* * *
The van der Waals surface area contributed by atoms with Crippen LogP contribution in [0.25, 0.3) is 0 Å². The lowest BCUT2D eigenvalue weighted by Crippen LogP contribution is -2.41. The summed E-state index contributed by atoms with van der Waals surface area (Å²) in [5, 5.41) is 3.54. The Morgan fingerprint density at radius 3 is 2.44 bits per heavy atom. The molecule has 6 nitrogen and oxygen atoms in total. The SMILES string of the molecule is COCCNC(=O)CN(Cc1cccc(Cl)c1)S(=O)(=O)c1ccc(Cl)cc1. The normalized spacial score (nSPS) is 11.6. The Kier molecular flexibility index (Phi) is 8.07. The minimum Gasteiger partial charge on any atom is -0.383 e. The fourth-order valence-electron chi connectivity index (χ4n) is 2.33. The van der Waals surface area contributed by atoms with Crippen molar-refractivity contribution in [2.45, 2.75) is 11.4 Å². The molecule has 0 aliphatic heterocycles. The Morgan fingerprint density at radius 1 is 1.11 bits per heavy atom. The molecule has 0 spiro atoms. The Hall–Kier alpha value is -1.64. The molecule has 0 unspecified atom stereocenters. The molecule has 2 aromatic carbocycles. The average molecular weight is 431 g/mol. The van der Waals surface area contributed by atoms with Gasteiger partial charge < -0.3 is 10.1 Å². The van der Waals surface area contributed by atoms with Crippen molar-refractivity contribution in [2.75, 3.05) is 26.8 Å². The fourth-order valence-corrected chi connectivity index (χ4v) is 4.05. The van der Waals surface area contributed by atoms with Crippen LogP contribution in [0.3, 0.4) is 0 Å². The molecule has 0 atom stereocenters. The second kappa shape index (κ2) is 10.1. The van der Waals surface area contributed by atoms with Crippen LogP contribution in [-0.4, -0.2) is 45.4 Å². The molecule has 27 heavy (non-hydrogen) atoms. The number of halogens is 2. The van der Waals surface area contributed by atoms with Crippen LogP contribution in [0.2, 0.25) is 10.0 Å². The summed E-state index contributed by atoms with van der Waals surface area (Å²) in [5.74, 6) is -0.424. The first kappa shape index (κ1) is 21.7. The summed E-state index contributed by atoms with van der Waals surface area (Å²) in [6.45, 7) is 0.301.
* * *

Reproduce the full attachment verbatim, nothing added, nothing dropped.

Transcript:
The van der Waals surface area contributed by atoms with Crippen LogP contribution in [0.25, 0.3) is 0 Å². The lowest BCUT2D eigenvalue weighted by Crippen LogP contribution is -2.41. The summed E-state index contributed by atoms with van der Waals surface area (Å²) in [5, 5.41) is 3.54. The Morgan fingerprint density at radius 3 is 2.44 bits per heavy atom. The molecule has 6 nitrogen and oxygen atoms in total. The SMILES string of the molecule is COCCNC(=O)CN(Cc1cccc(Cl)c1)S(=O)(=O)c1ccc(Cl)cc1. The normalized spacial score (nSPS) is 11.6. The Kier molecular flexibility index (Phi) is 8.07. The minimum Gasteiger partial charge on any atom is -0.383 e. The fourth-order valence-electron chi connectivity index (χ4n) is 2.33. The van der Waals surface area contributed by atoms with Crippen molar-refractivity contribution in [2.45, 2.75) is 11.4 Å². The molecule has 0 aliphatic heterocycles. The Morgan fingerprint density at radius 1 is 1.11 bits per heavy atom. The molecule has 0 spiro atoms. The Hall–Kier alpha value is -1.64. The molecule has 0 unspecified atom stereocenters. The molecule has 2 aromatic carbocycles. The average molecular weight is 431 g/mol. The van der Waals surface area contributed by atoms with Gasteiger partial charge < -0.3 is 10.1 Å². The van der Waals surface area contributed by atoms with Crippen molar-refractivity contribution in [2.75, 3.05) is 26.8 Å². The fourth-order valence-corrected chi connectivity index (χ4v) is 4.05. The van der Waals surface area contributed by atoms with Crippen LogP contribution in [0.3, 0.4) is 0 Å². The molecule has 0 atom stereocenters. The second kappa shape index (κ2) is 10.1. The van der Waals surface area contributed by atoms with Crippen LogP contribution in [-0.4, -0.2) is 45.4 Å². The molecule has 27 heavy (non-hydrogen) atoms. The number of halogens is 2. The van der Waals surface area contributed by atoms with Crippen LogP contribution in [0.2, 0.25) is 10.0 Å². The summed E-state index contributed by atoms with van der Waals surface area (Å²) in [5.74, 6) is -0.424. The first kappa shape index (κ1) is 21.7. The summed E-state index contributed by atoms with van der Waals surface area (Å²) in [6.45, 7) is 0.301.